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U.S. v. HOWARD

July 9, 2003

UNITED STATES OF AMERICA, VS. JAMES E. HOWARD, DEFENDANT.


The opinion of the court was delivered by: David Hurd, District Judge

MEMORANDUM-DECISION and ORDER

I. INTRODUCTION

Defendant, James T. Howard ("defendant"), was arrested on September 28, 1999, for falsely assuming and pretending to be an officer and employee acting under the authority of the United States in violation of 18 U.S.C. § 912. He was subsequently indicted on the charges on February 2, 2000. The government dismissed the indictment on May 17, 2000.

On March 4, 2003, defendant filed a pro se motion seeking that all records related to this arrest be expunged. The government filed opposition papers, to which counsel for defendant replied. Oral argument was heard on April 25, 2003, in Albany, New York. Decision was reserved.

II. FACTUAL BACKGROUND

On February 6, 1999, defendant, a bounty hunter, accompanied a bail Bondswoman named Allison Robinson ("Robinson") from the state of Maryland to the town of Saranac Lake, in the Northern District of New York. The two sought to apprehend Allison Laprade ("Laprade"), who had failed to appear in Maryland State Court. They had received information which led them to believe that Laprade was residing at an address in Saranac Lake.

After conducting surveillance on the residence, with Robinson in tail, defendant proceeded to approach the door. Wesley Phelps and Matthew French, two college students who were renting the apartment, answered the door. According to their depositions, defendant entered the residence and identified himself as a United States Marshal.

Furthermore, Phelps and French stated that defendant threatened them with jail time if they failed to cooperate and admonished them against leaving the apartment. Although Robinson did not hear the defendant identify himself as a Marshal, she did testify that she heard him say the word "Marshal" in conversation with the students. (Docket No. 24, Exhibit A, p. 25).

She also testified that defendant was wearing a bulletproof vest and a hat with an emblem similar to that of the U.S. Marshals, inside of which were the words "U.S. Fugitive Recovery." Id. at 24. In addition, defendant was wearing a silver badge with a star in the middle of a circle emblazoned with the words "U.S. Bail Enforcement Agent." Id. at 25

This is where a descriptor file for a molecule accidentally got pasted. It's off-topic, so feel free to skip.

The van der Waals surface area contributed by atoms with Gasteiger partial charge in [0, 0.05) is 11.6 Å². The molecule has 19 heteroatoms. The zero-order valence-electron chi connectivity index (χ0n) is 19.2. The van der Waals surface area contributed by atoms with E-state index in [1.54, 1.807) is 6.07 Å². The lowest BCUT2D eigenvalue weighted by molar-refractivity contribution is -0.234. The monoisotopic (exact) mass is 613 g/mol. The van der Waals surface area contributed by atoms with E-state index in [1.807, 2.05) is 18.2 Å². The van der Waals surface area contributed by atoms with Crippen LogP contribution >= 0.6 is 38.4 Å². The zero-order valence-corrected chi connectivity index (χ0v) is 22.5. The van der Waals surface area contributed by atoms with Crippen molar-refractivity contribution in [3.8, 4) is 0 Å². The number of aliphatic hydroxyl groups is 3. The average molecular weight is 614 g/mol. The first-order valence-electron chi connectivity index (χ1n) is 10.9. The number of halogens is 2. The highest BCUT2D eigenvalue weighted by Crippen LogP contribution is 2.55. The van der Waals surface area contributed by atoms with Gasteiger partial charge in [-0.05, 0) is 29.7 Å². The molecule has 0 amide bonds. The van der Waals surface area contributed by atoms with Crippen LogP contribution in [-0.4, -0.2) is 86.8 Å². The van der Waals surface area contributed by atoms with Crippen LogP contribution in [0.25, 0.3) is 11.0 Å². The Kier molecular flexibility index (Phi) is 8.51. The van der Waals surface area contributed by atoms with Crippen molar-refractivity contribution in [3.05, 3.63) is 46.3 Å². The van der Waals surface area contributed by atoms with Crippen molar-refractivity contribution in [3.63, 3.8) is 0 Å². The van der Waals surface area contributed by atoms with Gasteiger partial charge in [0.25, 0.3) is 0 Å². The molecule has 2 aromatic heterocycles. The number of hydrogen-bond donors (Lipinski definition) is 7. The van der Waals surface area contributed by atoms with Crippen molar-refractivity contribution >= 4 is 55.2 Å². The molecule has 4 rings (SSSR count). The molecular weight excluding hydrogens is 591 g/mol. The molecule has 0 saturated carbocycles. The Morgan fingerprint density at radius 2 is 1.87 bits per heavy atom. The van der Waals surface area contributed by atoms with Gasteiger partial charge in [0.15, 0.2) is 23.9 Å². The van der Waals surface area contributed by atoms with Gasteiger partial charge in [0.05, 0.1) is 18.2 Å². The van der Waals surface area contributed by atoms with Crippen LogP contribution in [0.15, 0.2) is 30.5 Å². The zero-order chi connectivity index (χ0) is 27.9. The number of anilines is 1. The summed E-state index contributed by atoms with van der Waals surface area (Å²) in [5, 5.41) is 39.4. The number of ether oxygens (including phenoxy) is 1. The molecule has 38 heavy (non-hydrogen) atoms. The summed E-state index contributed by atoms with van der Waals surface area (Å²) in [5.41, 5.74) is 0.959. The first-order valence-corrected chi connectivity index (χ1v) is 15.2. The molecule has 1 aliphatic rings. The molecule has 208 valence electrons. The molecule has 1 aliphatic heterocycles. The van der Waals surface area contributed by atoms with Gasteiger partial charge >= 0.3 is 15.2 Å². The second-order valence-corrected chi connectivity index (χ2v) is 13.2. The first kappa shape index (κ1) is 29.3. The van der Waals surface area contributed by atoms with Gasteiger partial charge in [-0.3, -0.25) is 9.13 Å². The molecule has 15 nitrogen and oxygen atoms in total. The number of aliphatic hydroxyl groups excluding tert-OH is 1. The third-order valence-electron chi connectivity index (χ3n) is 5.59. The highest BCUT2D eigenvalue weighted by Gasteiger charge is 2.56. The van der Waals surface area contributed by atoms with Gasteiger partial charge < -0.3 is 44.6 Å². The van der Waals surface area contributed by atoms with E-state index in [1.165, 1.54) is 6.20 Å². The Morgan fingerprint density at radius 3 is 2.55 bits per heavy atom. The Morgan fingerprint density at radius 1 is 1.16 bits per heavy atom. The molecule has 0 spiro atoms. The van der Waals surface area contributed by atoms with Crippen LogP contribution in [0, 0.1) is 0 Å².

After some time in the students' apartment, defendant and Robinson determined that Laprade was in a neighboring residence. Laprade was apprehended and prepared for transport back to Maryland. Soon thereafter, the pair was stopped by a New York State trooper. According to Robinson, the officer asked the defendant for identification, which he provided. Robinson testified that the officer responded to the defendant's identification by concluding that he was "federal" and subsequently allowed their car to proceed. Id. at 49-50

On February 8, 1999, the two students, Phelps and French, filed complaints against defendant with the Saranac Lake Police Department. As a result of these complaints, an arrest warrant was issued on September 17, 1999. Defendant was indicted for falsely assuming and pretending to be an officer and employee acting under the authority of the United States in violation of 18 U.S.C. § 912.

Following his arrest, defendant filed a motion seeking to suppress evidence provided by the two college students who positively identified Howard from a collection of photographs. While preparing for the suppression hearing, the government found that Phelps and French had used marijuana hours before the defendant arrived at their apartment. Despite Robinson's testimony that the students did not appear "high," (Docket No. 24, Exhibit A, p. 24), the prosecutor felt that the marijuana use compromised the witnesses' credibility. Thus, the government moved to dismiss the indictment, but vehemently maintains that the defendant's arrest was proper and that he is guilty. The government contends that the defendant's indictment was dismissed out of fear that Phelps and French's use of marijuana earlier in the day would undermine their credibility to a jury.

Defendant argues that the dismissal is a reflection of his innocence and seeks to seal or expunge all records related to his arrest. This request is based solely on his fear that efforts to attain a career in law enforcement will be sidelined as a result of this arrest. In a letter to the court seeking expungement, defendant indicated that the applications he has submitted to numerous law enforcement agencies have been met with resistance. In addition to the letter from defendant himself, his attorney has submitted a memorandum supporting the motion to expunge. In this memo, counsel contends that defendant's arrest was based upon the testimony of two witnesses that the government concedes lacked credibility. Counsel for the defense argues that the testimony of French and Phelps was the lynchpin of the arrest, and because those witnesses lack credibility, defendant's arrest is rendered improper due to lack of probable ...


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